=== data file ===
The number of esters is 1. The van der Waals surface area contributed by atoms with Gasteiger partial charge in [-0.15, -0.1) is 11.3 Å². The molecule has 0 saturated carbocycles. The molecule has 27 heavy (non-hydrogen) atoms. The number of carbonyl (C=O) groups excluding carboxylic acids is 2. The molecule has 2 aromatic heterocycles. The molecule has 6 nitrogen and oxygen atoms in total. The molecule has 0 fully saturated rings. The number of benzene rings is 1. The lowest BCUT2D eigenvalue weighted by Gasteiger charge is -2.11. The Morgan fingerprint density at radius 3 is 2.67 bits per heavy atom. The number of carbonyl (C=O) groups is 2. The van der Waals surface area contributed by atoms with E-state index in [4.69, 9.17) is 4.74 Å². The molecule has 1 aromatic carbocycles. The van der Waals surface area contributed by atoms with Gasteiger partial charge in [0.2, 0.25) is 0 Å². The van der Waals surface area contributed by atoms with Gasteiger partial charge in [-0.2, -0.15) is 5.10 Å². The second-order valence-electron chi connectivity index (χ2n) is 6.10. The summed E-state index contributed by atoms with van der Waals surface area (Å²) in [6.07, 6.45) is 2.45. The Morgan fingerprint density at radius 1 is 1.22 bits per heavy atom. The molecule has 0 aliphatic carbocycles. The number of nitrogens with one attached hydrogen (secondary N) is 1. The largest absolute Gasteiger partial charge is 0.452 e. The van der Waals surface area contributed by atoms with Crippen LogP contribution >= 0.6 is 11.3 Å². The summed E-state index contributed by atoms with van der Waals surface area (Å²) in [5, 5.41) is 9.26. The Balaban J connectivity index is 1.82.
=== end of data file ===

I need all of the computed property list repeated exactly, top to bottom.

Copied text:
The number of esters is 1. The van der Waals surface area contributed by atoms with Gasteiger partial charge in [-0.15, -0.1) is 11.3 Å². The molecule has 0 saturated carbocycles. The molecule has 27 heavy (non-hydrogen) atoms. The number of carbonyl (C=O) groups excluding carboxylic acids is 2. The molecule has 2 aromatic heterocycles. The molecule has 6 nitrogen and oxygen atoms in total. The molecule has 0 fully saturated rings. The number of benzene rings is 1. The lowest BCUT2D eigenvalue weighted by Gasteiger charge is -2.11. The Morgan fingerprint density at radius 3 is 2.67 bits per heavy atom. The number of carbonyl (C=O) groups is 2. The van der Waals surface area contributed by atoms with E-state index in [4.69, 9.17) is 4.74 Å². The molecule has 1 aromatic carbocycles. The van der Waals surface area contributed by atoms with Gasteiger partial charge in [0.2, 0.25) is 0 Å². The van der Waals surface area contributed by atoms with Gasteiger partial charge in [-0.2, -0.15) is 5.10 Å². The second-order valence-electron chi connectivity index (χ2n) is 6.10. The summed E-state index contributed by atoms with van der Waals surface area (Å²) in [6.07, 6.45) is 2.45. The Morgan fingerprint density at radius 1 is 1.22 bits per heavy atom. The molecule has 0 aliphatic carbocycles. The number of nitrogens with one attached hydrogen (secondary N) is 1. The largest absolute Gasteiger partial charge is 0.452 e. The van der Waals surface area contributed by atoms with Crippen LogP contribution >= 0.6 is 11.3 Å². The summed E-state index contributed by atoms with van der Waals surface area (Å²) in [5, 5.41) is 9.26. The Balaban J connectivity index is 1.82.